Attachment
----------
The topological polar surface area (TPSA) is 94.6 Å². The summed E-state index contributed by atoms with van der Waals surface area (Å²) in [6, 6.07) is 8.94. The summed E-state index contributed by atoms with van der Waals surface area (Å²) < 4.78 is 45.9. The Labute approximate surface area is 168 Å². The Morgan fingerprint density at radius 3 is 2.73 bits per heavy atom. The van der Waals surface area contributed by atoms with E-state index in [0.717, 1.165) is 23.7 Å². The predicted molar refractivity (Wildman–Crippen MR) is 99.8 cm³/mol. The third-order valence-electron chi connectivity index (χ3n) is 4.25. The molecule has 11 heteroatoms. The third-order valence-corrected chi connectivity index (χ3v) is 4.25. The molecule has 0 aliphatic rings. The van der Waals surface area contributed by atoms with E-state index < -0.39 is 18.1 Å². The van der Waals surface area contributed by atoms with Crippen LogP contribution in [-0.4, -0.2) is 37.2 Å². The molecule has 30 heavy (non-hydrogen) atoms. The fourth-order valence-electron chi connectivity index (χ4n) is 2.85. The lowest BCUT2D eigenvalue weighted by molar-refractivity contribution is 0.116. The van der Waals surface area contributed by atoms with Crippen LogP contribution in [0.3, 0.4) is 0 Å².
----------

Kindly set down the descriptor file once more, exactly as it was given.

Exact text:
The topological polar surface area (TPSA) is 94.6 Å². The summed E-state index contributed by atoms with van der Waals surface area (Å²) in [6, 6.07) is 8.94. The summed E-state index contributed by atoms with van der Waals surface area (Å²) < 4.78 is 45.9. The Labute approximate surface area is 168 Å². The Morgan fingerprint density at radius 3 is 2.73 bits per heavy atom. The van der Waals surface area contributed by atoms with E-state index in [0.717, 1.165) is 23.7 Å². The predicted molar refractivity (Wildman–Crippen MR) is 99.8 cm³/mol. The third-order valence-electron chi connectivity index (χ3n) is 4.25. The molecule has 11 heteroatoms. The third-order valence-corrected chi connectivity index (χ3v) is 4.25. The molecule has 0 aliphatic rings. The van der Waals surface area contributed by atoms with E-state index < -0.39 is 18.1 Å². The van der Waals surface area contributed by atoms with Crippen LogP contribution in [-0.4, -0.2) is 37.2 Å². The molecule has 30 heavy (non-hydrogen) atoms. The fourth-order valence-electron chi connectivity index (χ4n) is 2.85. The lowest BCUT2D eigenvalue weighted by molar-refractivity contribution is 0.116. The van der Waals surface area contributed by atoms with Crippen LogP contribution in [0.3, 0.4) is 0 Å².